French Begin Development of Supersonic Airliner (Jul, 1962)

At this point in development the French aircraft was a separate project from the British one. They merged the two programs later in year. I have to say, Concorde is certainly a better name than Super Caravelle.

French Begin Development of Supersonic Airliner

Funds have been appropriated by the French government to develop a Mach 2.2 (1600 miles per hour) airliner to be called the Super Caravelle, capable of carrying 100 passengers up to 2800 miles at altitudes above 50,000 feet. A unique feature of the supersonic passenger plane is its curved delta wing which will contain fuel tanks and the four jet-engine pods. The plane is expected to enter passenger service by 1968.

  1. Hirudinea says: September 28, 20112:07 pm

    And the 747 kicked the ass of the SST. Shame.

  2. PoppyJoe says: September 28, 20113:06 pm

    I had that issue of PM – as a kid I found the whole idea wonderfully exciting…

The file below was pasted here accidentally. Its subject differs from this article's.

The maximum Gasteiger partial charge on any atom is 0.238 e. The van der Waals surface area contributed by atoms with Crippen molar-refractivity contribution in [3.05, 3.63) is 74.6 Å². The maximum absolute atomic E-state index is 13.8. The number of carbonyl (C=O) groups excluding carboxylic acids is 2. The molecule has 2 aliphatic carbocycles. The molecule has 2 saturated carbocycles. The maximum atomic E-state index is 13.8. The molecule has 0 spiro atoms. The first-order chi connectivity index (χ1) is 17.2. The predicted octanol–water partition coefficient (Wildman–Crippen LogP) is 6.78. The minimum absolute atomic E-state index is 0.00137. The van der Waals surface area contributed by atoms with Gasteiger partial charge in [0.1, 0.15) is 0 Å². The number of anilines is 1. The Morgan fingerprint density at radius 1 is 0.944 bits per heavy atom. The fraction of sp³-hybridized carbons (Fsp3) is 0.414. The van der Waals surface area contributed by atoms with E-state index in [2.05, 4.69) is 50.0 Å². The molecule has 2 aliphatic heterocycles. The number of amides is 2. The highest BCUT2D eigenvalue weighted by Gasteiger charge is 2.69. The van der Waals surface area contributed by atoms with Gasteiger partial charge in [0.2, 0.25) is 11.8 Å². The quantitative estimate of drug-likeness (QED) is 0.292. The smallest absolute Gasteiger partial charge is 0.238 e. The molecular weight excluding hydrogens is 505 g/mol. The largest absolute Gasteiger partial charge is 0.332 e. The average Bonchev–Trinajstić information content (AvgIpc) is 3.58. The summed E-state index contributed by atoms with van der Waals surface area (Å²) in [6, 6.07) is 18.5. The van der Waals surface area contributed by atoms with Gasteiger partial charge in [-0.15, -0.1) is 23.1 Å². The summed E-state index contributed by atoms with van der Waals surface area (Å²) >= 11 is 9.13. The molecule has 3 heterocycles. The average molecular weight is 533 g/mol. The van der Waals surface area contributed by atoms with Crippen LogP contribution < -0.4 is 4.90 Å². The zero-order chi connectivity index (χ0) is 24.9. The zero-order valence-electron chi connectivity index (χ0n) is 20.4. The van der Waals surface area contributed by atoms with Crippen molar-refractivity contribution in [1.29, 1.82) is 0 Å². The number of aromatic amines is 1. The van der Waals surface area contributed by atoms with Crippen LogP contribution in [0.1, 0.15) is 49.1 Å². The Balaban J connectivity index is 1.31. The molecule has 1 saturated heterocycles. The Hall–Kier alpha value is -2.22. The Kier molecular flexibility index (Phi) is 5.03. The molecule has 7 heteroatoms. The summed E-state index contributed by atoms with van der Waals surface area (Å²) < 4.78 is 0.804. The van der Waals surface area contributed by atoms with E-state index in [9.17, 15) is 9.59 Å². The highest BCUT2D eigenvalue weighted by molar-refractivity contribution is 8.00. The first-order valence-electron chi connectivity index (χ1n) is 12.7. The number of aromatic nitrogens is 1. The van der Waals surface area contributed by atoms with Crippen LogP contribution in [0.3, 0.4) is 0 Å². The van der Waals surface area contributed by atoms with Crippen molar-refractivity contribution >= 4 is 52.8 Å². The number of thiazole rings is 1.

3. Toronto says: September 28, 20119:16 pm

    I’d LOVE to have had a chance to fly this. I’ve been in all sorts of aircraft, from gliders to choppers to jet trainers and fighters to four prop piston engined bombers, and even Airbus, Boeing, et al. But the Concorde would have been so nice.

    Of course, it was soo expensive, too.

  4. tb says: September 29, 20117:39 am

    At least one dream that came true although maybe not as successful as the designers could have wished. Along with the Lockheed “Super Connie” an example of a beautiful plane. Like Toronto I would have love to have had a chance to fly in one of them.

  5. Hoofie says: October 1, 20114:02 am

    The SST was technically a step too far compared to Concorde. I flew on it in 92/93 on a BA promo flight from the Middle East and it was stunning. Small inside compared to a widebody and incredibly noisy on take-off but flying a Mach 2 and 60000ft felt like you were standing on the ground.

    Concorde has been described by Apollo engineers as presenting bigger technical challenges than the moon landings – and like that technology its now gone.

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